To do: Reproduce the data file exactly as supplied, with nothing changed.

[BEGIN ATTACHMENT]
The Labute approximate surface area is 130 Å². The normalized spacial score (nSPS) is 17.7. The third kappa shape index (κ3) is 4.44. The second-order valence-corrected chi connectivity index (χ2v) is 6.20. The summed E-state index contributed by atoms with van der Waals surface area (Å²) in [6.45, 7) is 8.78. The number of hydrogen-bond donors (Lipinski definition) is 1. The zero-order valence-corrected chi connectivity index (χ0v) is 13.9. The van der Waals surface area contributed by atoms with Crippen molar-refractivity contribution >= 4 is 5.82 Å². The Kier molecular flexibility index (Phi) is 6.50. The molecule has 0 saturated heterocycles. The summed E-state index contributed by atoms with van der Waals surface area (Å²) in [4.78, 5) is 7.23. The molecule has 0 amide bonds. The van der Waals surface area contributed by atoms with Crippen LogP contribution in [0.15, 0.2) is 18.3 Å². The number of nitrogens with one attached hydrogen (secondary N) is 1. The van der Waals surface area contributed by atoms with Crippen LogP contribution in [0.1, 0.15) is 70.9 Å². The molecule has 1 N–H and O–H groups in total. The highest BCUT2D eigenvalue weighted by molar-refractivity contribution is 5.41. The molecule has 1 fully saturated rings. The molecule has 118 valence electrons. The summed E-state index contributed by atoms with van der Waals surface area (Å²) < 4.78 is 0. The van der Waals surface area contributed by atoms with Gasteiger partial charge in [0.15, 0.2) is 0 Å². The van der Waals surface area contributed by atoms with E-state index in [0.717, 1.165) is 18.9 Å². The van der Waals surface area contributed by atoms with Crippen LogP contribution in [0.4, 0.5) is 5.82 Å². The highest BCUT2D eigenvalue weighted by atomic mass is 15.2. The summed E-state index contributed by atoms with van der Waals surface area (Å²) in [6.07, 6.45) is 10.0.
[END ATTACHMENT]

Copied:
The Labute approximate surface area is 130 Å². The normalized spacial score (nSPS) is 17.7. The third kappa shape index (κ3) is 4.44. The second-order valence-corrected chi connectivity index (χ2v) is 6.20. The summed E-state index contributed by atoms with van der Waals surface area (Å²) in [6.45, 7) is 8.78. The number of hydrogen-bond donors (Lipinski definition) is 1. The zero-order valence-corrected chi connectivity index (χ0v) is 13.9. The van der Waals surface area contributed by atoms with Crippen molar-refractivity contribution >= 4 is 5.82 Å². The Kier molecular flexibility index (Phi) is 6.50. The molecule has 0 saturated heterocycles. The summed E-state index contributed by atoms with van der Waals surface area (Å²) in [4.78, 5) is 7.23. The molecule has 0 amide bonds. The van der Waals surface area contributed by atoms with Crippen LogP contribution in [0.15, 0.2) is 18.3 Å². The number of nitrogens with one attached hydrogen (secondary N) is 1. The van der Waals surface area contributed by atoms with Crippen LogP contribution in [0.1, 0.15) is 70.9 Å². The molecule has 1 N–H and O–H groups in total. The highest BCUT2D eigenvalue weighted by molar-refractivity contribution is 5.41. The molecule has 1 fully saturated rings. The molecule has 118 valence electrons. The summed E-state index contributed by atoms with van der Waals surface area (Å²) < 4.78 is 0. The van der Waals surface area contributed by atoms with Gasteiger partial charge in [0.15, 0.2) is 0 Å². The van der Waals surface area contributed by atoms with E-state index in [0.717, 1.165) is 18.9 Å². The van der Waals surface area contributed by atoms with Crippen LogP contribution in [0.4, 0.5) is 5.82 Å². The highest BCUT2D eigenvalue weighted by atomic mass is 15.2. The summed E-state index contributed by atoms with van der Waals surface area (Å²) in [6.07, 6.45) is 10.0.